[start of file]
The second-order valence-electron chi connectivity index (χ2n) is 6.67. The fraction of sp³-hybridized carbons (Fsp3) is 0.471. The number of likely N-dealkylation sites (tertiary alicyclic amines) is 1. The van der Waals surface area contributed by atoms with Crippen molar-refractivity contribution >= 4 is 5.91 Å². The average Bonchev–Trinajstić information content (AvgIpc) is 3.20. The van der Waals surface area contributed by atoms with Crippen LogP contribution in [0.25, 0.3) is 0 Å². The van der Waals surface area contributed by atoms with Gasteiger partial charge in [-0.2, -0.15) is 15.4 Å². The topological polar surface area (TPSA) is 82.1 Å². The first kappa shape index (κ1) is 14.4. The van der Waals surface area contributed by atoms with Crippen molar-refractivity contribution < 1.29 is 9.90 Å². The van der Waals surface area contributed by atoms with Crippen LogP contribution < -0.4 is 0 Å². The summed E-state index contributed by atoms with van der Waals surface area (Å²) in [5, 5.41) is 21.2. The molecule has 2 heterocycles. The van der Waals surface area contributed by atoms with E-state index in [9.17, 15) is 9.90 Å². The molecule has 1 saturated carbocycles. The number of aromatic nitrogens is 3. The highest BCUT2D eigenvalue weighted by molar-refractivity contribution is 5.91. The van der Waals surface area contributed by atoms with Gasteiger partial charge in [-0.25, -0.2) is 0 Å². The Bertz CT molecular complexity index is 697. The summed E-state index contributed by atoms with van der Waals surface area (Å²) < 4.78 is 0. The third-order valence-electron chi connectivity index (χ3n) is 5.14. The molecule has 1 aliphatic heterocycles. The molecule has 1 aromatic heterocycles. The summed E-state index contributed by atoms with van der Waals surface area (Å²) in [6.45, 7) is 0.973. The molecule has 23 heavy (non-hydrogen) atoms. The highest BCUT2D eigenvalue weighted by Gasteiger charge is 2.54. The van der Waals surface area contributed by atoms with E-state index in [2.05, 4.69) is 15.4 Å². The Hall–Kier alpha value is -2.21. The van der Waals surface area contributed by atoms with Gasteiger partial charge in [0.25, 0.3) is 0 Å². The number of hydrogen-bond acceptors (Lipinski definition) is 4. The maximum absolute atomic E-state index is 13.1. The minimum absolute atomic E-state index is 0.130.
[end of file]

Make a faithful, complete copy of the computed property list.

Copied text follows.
The second-order valence-electron chi connectivity index (χ2n) is 6.67. The fraction of sp³-hybridized carbons (Fsp3) is 0.471. The number of likely N-dealkylation sites (tertiary alicyclic amines) is 1. The van der Waals surface area contributed by atoms with Crippen molar-refractivity contribution >= 4 is 5.91 Å². The average Bonchev–Trinajstić information content (AvgIpc) is 3.20. The van der Waals surface area contributed by atoms with Crippen LogP contribution in [0.25, 0.3) is 0 Å². The van der Waals surface area contributed by atoms with Gasteiger partial charge in [-0.2, -0.15) is 15.4 Å². The topological polar surface area (TPSA) is 82.1 Å². The first kappa shape index (κ1) is 14.4. The van der Waals surface area contributed by atoms with Crippen molar-refractivity contribution < 1.29 is 9.90 Å². The van der Waals surface area contributed by atoms with Crippen LogP contribution < -0.4 is 0 Å². The summed E-state index contributed by atoms with van der Waals surface area (Å²) in [5, 5.41) is 21.2. The molecule has 2 heterocycles. The van der Waals surface area contributed by atoms with E-state index in [9.17, 15) is 9.90 Å². The molecule has 1 saturated carbocycles. The number of aromatic nitrogens is 3. The highest BCUT2D eigenvalue weighted by molar-refractivity contribution is 5.91. The van der Waals surface area contributed by atoms with Gasteiger partial charge in [-0.25, -0.2) is 0 Å². The Bertz CT molecular complexity index is 697. The summed E-state index contributed by atoms with van der Waals surface area (Å²) < 4.78 is 0. The third-order valence-electron chi connectivity index (χ3n) is 5.14. The molecule has 1 aliphatic heterocycles. The molecule has 1 aromatic heterocycles. The summed E-state index contributed by atoms with van der Waals surface area (Å²) in [6.45, 7) is 0.973. The molecule has 23 heavy (non-hydrogen) atoms. The highest BCUT2D eigenvalue weighted by Gasteiger charge is 2.54. The van der Waals surface area contributed by atoms with E-state index in [2.05, 4.69) is 15.4 Å². The Hall–Kier alpha value is -2.21. The van der Waals surface area contributed by atoms with Gasteiger partial charge in [0.25, 0.3) is 0 Å². The number of hydrogen-bond acceptors (Lipinski definition) is 4. The maximum absolute atomic E-state index is 13.1. The minimum absolute atomic E-state index is 0.130.